Hospital-treated infections are associated with an increased subsequent risk of developing Alzheimer’s and Parkinson’s disease at a relatively early age, research shows.
The Swedish study found that infections treated with either in- or out-patient specialized care were linked with an increased risk of Alzheimer’s and Parkinson’s, primarily before the age of 60 years.
However, there was no association between hospital-treated infections and the other common neurodegenerative disease of amyotrophic lateral sclerosis (ALS).
The positive associations with Alzheimer’s or Parkinson’s remained after excluding infections in the 10 years prior to these two diseases being diagnosed, with repeated infections in early- and mid-life conferring the greatest increase in risk.
Elevated risk was seen with bacterial, viral and other infections and across different sites of infection, including those in gastrointestinal and genitourinary locations.
The researchers therefore suggest that the underlying mechanisms linking the two neurodegenerative diseases to infections may occur at a systemic level rather than be specific to particular pathogens or organs.
“We hypothesize that infectious events may be a trigger or amplifier of a preexisting disease process, leading to clinical onset of neurodegenerative disease at a relatively early age among individuals with disease predisposition,” they explain in the journal PLoS Medicine.
“Active monitoring and prevention of severe infections may therefore help to prevent or delay disease onset among high-risk individuals.”
Using several Swedish national healthcare registers, the team conducted a nationwide nested case-control study to examine the associations of hospital-treated infections requiring inpatient or outpatient care and the risk of three common neurodegenerative diseases.
Patients newly diagnosed with Alzheimer’s, Parkinson’s, or ALS disease in Sweden between 1970 and 1996 were each matched with five control individuals matched for sex and year who were randomly selected from the general population.
Overall, the study included 291,941 people with Alzheimer’s, 103,919 with Parkinson’s, and 10,161 with ALS, together with their matched control participants. After excluding infections diagnosed during 5 years before diagnosis, hospital-treated infection was associated with a 16% increased risk of Alzheimer’s and a 4% increased risk of Parkinson’s disease.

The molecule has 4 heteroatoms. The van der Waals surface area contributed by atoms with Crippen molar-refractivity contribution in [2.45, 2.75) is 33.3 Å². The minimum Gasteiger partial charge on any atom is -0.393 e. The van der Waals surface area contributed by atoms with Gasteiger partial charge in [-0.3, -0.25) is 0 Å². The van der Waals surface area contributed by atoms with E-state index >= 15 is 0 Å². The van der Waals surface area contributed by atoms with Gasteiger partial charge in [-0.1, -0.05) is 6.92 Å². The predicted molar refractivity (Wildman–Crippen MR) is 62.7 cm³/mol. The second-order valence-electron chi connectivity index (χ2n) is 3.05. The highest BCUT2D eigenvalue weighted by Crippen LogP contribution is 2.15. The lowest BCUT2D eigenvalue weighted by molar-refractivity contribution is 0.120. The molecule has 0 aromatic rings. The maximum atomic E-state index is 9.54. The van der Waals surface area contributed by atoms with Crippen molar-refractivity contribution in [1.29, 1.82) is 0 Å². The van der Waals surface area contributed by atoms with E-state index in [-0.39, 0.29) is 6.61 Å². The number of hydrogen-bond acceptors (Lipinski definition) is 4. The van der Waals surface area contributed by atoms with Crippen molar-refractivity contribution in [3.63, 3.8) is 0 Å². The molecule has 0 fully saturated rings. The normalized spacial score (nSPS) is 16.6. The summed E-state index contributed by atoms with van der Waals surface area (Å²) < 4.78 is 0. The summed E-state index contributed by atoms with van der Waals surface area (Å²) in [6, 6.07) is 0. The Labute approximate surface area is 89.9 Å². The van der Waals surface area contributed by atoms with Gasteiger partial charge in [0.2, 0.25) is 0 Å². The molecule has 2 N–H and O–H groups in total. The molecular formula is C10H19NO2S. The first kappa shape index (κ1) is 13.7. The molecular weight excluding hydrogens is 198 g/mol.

People with at least two hospital-treated infections before the age of 40 years had a 2.62-fold increased risk of Alzheimer’s, and Parkinson’s risk increased by 41%.
All these results were primarily attributable to AD and PD diagnosed before 60 years, with no association found for those diagnosed above this age.
For example, genitourinary infection was associated with the highest risk of Alzheimer’s before the age of 60 years, with risk increased 2.75-fold, while infection of the central nervous system was associated the highest risk of Parkinson’s disease, with a 39% increased risk.
Gastrointestinal infection was also associated with a higher risk of Alzheimer’s or Parkinson’s disease before the age of 60 years, with a 35% and 18% increased risk, respectively.
Jiangwei Sun, from the Karolinska Institute in Stockholm, and co-workers note the observational nature of their study means a causal link cannot be formally proven.
Nonetheless, they conclude: “Further studies are warranted to validate these findings, to elucidate underlying mechanisms, and to determine whether better control of hospital-treated infections could prevent or delay onset of neurodegenerative diseases, especially the ones with an onset relatively early in life.”